Is the big turn to bling on the way out? Is this jewelry trend seeing its final days on the red carpet?
I agree that the word "bling" is over used, but I am not sure if the idea of bling is going to be totally gone any time soon.
Of course, I could be wrong. According to this article from IHT.com, fine jewelry designs are turning to more earthy and less sparklie details:
When Bergdorf Goodman's holiday gift catalog returned from the printer last month, it was already out of date. The 89-carat diamond cocktail ring on page 32 had gone to a buyer in Beverly Hills, California, for $100,000. Costly by any reckoning, the diamond was memorable both for its size and for its utter rawness: it had been neither cut nor polished.
"It was a slate-gray, black and silvery stone," said Anjanette Clisura, president of the New York-based company Diamond in the Rough. "We didn't touch it, except to wash the dirt off."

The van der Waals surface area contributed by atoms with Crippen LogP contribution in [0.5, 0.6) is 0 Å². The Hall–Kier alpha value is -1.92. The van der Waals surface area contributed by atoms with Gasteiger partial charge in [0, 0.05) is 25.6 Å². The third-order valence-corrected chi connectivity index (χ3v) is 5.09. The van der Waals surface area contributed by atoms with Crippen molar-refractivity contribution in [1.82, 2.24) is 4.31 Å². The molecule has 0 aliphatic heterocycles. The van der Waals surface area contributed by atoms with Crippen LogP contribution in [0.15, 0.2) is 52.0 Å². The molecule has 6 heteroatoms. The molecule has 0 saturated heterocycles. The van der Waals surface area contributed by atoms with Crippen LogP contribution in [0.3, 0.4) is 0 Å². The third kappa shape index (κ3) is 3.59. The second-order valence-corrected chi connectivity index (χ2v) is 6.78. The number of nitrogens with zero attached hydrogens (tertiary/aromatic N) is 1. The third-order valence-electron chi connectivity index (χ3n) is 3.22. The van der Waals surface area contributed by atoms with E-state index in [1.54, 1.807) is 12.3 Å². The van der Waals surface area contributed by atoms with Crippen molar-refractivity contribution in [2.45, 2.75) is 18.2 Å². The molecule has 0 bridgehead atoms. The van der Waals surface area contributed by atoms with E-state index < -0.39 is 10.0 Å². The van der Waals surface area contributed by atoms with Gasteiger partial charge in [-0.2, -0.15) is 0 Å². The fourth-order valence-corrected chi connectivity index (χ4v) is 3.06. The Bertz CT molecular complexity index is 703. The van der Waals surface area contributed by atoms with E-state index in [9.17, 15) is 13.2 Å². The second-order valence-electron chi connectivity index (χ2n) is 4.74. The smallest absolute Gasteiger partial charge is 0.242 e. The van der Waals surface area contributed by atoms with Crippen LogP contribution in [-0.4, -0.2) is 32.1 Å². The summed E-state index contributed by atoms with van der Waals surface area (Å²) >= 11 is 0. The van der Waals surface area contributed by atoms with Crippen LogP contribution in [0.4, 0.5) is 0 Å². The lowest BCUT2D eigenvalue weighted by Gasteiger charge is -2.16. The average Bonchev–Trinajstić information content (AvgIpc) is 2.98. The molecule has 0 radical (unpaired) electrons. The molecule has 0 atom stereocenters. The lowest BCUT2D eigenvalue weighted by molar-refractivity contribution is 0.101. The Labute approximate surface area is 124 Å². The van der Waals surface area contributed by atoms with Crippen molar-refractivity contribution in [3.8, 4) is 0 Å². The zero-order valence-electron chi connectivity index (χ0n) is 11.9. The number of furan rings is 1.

Clisura's company sells a line of uncut diamonds colored naturally in tones of cognac, blue, pink, yellow, white and green, wrapped in delicate threads of diamond pavÃ© and set in 18-carat white gold.
Since introducing the collection to customers in Las Vegas in June, during the jewelry industry's biggest buying week, the response from retailers in New York, Shanghai and Sardinia has been overwhelming, Clisura said.
[...] "At the moment, there's a move towards softer, more reassuring, tactile products and jewelry based on heritage, meticulous craftsmanship; something with symbolism behind it. Let's face it: We all love diamonds. That's not going to change. But the emphasis on how they're worn will."
[...] "I haven't seen a return to huge diamond pieces," said the jewelry designer Suzy Fabrikant, co-owner of M. Fabrikant & Sons, a manufacturer of diamond and gemstone jewelry with operations in 11 countries.
"Women's tastes are maturing, too. They want a ring that expresses more of them than just 'I'm rich.'"
A new generation of jewelers is prepared to honor those wishes.